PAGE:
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Schiano tweaking tight-fisted approach

Greg Schiano

Greg Schiano

INDIANAPOLIS — Last year in a poll of NFL players, Greg Schiano was voted the coach they would least like to play for. The survey did not include Bucs players, who might have had a thing or two to say about being under the thumb of their heavy-handed coach.

Schiano is wound tighter than a Josh Freeman spiral. Players still have to have their toes on the line when it comes to drills and discipline. But the drill sergeant approach might be toned down a bit in Year 2, Schiano says.

"We had one big thing we had to do. We had to establish a culture in the building," he said. "Sometimes you have to go overboard one way or another to get that culture established. But I think at this point, our football team understands who I am and how our football program is going to be run. I think that happened as the season went on."

The devil still is in the details for Schiano. He will continue to insist quarterbacks wear braces on the leg that strides into passes. Players may have to still carry two water bottles to meetings. But other mandatory rules could be suspended. Like what?

"Oh, just some mandatory things I don't think grown men need," Schiano said. "Take mandatory meals. If a guy is meeting his weight — we have goal weights a guy has to meet each week — if a guy is meeting his weight, I don't think they need any of our staff making sure they check in for breakfast and for lunch. They're grown men, they're professional athletes. But again, we had to establish a culture of accountability. But now they understand. And if your weight isn't where it's supposed to be, you will get checked in."

Schiano, 46, is sensitive to criticism that he overworked his players in training camp and practice during the season, as well as the perception that it led to a late swoon after a 6-4 start. Tampa Bay lost five straight before beating Atlanta in the regular-season finale to finish 7-9.

But Schiano points to the limit on padded practices in the new collective bargaining agreement and says he never has worked a football team less.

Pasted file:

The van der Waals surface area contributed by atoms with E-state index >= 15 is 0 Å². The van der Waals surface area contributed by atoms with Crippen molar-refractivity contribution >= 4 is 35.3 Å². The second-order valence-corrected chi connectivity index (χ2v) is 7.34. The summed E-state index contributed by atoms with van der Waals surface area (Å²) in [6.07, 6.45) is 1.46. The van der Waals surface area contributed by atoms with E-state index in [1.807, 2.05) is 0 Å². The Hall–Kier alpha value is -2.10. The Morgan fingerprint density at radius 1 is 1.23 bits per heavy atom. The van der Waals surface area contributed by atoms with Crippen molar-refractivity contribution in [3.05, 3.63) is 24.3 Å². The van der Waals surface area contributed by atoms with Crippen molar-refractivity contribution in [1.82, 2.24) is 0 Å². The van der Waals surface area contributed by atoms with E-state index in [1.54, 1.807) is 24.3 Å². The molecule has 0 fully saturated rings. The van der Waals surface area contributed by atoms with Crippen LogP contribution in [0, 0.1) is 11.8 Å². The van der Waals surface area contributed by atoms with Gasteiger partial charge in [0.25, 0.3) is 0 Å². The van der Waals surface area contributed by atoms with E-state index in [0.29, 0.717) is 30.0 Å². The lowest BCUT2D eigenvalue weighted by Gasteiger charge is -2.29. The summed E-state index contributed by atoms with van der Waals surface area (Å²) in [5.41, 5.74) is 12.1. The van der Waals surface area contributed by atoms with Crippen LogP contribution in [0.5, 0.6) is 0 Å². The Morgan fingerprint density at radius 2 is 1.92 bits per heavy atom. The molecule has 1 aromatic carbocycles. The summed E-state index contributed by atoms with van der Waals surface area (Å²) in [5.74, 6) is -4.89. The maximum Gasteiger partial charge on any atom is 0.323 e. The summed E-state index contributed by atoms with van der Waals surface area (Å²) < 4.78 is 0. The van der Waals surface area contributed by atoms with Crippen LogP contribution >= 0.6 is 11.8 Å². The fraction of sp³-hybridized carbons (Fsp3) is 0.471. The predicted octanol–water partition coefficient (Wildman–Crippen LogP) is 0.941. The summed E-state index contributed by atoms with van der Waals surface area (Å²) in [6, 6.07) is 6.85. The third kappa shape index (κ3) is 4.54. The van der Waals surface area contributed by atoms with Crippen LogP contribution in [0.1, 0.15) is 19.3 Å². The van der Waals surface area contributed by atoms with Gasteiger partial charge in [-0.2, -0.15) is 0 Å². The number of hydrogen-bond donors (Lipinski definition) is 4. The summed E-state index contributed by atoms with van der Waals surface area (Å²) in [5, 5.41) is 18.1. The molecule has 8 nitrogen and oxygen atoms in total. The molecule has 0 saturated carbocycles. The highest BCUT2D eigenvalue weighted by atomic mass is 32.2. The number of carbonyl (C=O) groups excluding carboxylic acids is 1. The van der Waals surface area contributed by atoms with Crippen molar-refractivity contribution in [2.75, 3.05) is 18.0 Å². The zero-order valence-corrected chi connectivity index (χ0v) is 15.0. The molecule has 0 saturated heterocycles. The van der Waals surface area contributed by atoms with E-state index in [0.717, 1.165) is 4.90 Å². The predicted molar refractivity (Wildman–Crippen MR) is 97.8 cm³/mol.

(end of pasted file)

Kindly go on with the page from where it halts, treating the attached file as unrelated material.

"Did you overwork them? You can't overwork a team in the National Football League the way the rules are," Schiano said. "I mean, you can't. We went out and practiced shorter than I've ever practiced in this league or any other league. And now, they don't have the pads on. What we have to do is look and say, "What are the things that help our team win games?' Then, 'Are there things we did do just to establish the culture that are no longer necessary?' "

Schiano, who established a reputation for organization and discipline in 12 seasons at Rutgers, knows the Bucs hired him in part because there was a void of discipline on a young team that went 4-12 and lost 10 straight games under Raheem Morris in 2011.

"You're brought there for a reason, otherwise you wouldn't be there," Schiano said. "Very rarely guys leave when everything is great, right? So we needed to establish that, and I think they understand what we expect."

But when the season ended, Schiano made good on his pledge to evaluate everybody, starting with himself. He also sought input from players and coaches.

"There will be a lot of changes," he said. "At the end of the year I spoke with the players, I spoke with the coaches, I took all their input, did some surveys, that sort of thing. I believe that kind of feedback is critical. And then you kind of step back and looked at it. What worked? What didn't work? Why did it work or why didn't it work? Then make some assumptions and then move forward."

Schiano said he believes the Bucs have enough veteran leadership — from receiver Vincent Jackson to guard Davin Joseph — so he doesn't have to be the heavy.

"What I'm really pleased about is that our leadership will teach the new guys that," he said. "Everyone was rookies as far as our way of doing things. Now only our rookies will be rookies and our free agents. We can teach them how we do things. I'm looking forward to that too because I like coaching football, and I like developing a relationship with our players and a lot of times, when you're establishing something, that has to take a backseat because of the greater good of the group. I'm looking forward to just being a coach."

Rick Stroud can be reached at and can be heard from 6 to 9 a.m. weekdays on WDAE-620.

Schiano tweaking tight-fisted approach 02/23/13 [Last modified: Saturday, February 23, 2013 9:33pm]
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